Movements – No Good Left To Give

  • Cole Faulkner posted
  • Reviews


No Good Left To Live - Fearless Records

California post-hardcore emo quartet Movements made for an impressive debut a few years back. The band kicked off their tenure on Fearless Records with the hauntingly ambient Feel Something, an album that didn’t take long to get under my skin by stirring fluid comparisons with The Early November, The Saddest Landscape and even Senses Fail.  The band defines themselves as masters of the emotional ebb and flow, leaving their heart on their sleeve one moment, and plunging into a valley of cathartic release for the next.  Their sophomore follow-up, No Good Left To Live, marks another step in their evolution, suggesting that the band has even more layers and sonic complexities to weave into their angsty essence.

The album opens on a strong atmospheric note, setting a foundation for the hollow emotional purgatory that Movements exist between.  “In My Blood” coats the darkness with a blanket of open ended reverb and lingering guitar, played with the sulky affective deadpan of Leaked Demos era Brand New.  The song closes with the hypnotic repetition of lightly landing lyrics in the whispered loop, “I will, keep you in my blood,” stirring the curiosity of listeners by the track’s end.  The formula repeats to atmospheric effect in “Don’t Give Up Your Ghost,” but the song stands tall above the crowd, giving fans an exemplar of achievement for the genre.  Serving as the record’s lead single, the song exudes the right level of anticipation and release without ever deviating from the core melody.  It’s one of those rare songs that feels so intense without ever raising the tempo.  The aura channels the essence of Manchester Orchestra but without forcing the comparison, further showcasing Movements as rising masters of post-punk.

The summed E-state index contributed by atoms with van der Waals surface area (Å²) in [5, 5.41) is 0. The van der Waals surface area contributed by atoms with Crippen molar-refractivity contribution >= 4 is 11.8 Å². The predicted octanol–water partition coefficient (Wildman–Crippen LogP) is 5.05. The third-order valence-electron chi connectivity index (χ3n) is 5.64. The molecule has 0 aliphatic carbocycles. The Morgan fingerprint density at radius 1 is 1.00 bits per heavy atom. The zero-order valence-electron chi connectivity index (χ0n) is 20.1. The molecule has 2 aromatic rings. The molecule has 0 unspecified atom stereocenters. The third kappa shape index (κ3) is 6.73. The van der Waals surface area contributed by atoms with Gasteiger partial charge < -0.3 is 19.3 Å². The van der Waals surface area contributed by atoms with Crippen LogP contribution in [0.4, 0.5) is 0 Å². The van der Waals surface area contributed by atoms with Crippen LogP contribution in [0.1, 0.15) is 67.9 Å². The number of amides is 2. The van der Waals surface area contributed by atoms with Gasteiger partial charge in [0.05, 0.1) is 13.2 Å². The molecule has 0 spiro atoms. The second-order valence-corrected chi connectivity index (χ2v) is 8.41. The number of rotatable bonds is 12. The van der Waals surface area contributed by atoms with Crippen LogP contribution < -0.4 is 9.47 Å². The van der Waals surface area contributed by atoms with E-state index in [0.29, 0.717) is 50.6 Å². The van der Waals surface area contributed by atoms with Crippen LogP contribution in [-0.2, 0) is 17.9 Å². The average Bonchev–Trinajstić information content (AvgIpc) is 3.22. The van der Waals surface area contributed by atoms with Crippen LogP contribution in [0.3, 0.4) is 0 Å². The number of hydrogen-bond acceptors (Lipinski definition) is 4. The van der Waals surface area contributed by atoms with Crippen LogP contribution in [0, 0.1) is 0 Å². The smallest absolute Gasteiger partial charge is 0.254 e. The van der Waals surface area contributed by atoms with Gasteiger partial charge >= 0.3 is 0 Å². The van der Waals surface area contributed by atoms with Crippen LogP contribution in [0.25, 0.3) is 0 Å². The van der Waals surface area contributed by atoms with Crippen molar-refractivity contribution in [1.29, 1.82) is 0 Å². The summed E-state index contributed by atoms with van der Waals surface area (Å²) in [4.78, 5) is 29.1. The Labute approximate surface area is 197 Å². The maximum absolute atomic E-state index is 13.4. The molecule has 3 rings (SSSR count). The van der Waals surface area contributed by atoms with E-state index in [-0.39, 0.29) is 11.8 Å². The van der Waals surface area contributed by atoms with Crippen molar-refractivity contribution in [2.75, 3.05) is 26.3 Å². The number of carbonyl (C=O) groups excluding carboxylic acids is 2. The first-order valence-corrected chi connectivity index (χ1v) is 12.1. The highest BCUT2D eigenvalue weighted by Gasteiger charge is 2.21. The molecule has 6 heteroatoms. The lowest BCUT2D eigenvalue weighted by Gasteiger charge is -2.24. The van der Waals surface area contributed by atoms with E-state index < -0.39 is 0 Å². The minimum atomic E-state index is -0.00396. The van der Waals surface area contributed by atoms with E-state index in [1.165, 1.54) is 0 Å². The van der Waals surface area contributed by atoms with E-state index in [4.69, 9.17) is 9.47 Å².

And for those that prefer their post-hardcore with a side of gut wrenching angst, Movements traverse the full sonic landscape.  “Tunnel Vision” in particular rises to soaring guttural peaks, with vocal intensity gradually rising to cathartic screams for peak intensity.  Think of these moments like flashes of Senses Fail peppered throughout the soundscape.  The song ebbs and flows effortlessly without disorienting listeners between styles.  For instance, “Garden Eyes,” “Seneca” and “12 Weeks” follow with verses of washed out, melancholy ease, complementing rather than confusing listeners with the juxtaposed approaches.  A hint of spoken word makes the jump between albums as well, with “Moonlight Lies” boasting a powerfully spoken verse that cements the sense of malaise.   Compared with their debut, the band is more sparing with their highs, essentially distinguishing No Good Left To Live’s sonic footprint from their more tumultuous past. In redefining their overall flow they avoid the pitfalls of attempting to replicate previous success, making their sophomore effort stand apart from their earlier selves in a way that does justice to new song writing ideas.  

With No Good Left To Live, Movements have shrugged off any hint of a sophomore slump in favour of a steady march onward and upward.  Rather than try to replicate the lightning in a bottle of their debut LP, the band has opted to evolve and explore where the music takes them.  While they haven’t totally rewritten their playbook, they reorient and re-emphasize various elements in a way that feels like you’re listening to the band for the first time again.  By emphasizing melodies around a haze of moody atmosphere and foggy malaise, Movements remind us what originally drew listeners to emo as kids and what keeps us coming back to post-hardcore in maturity.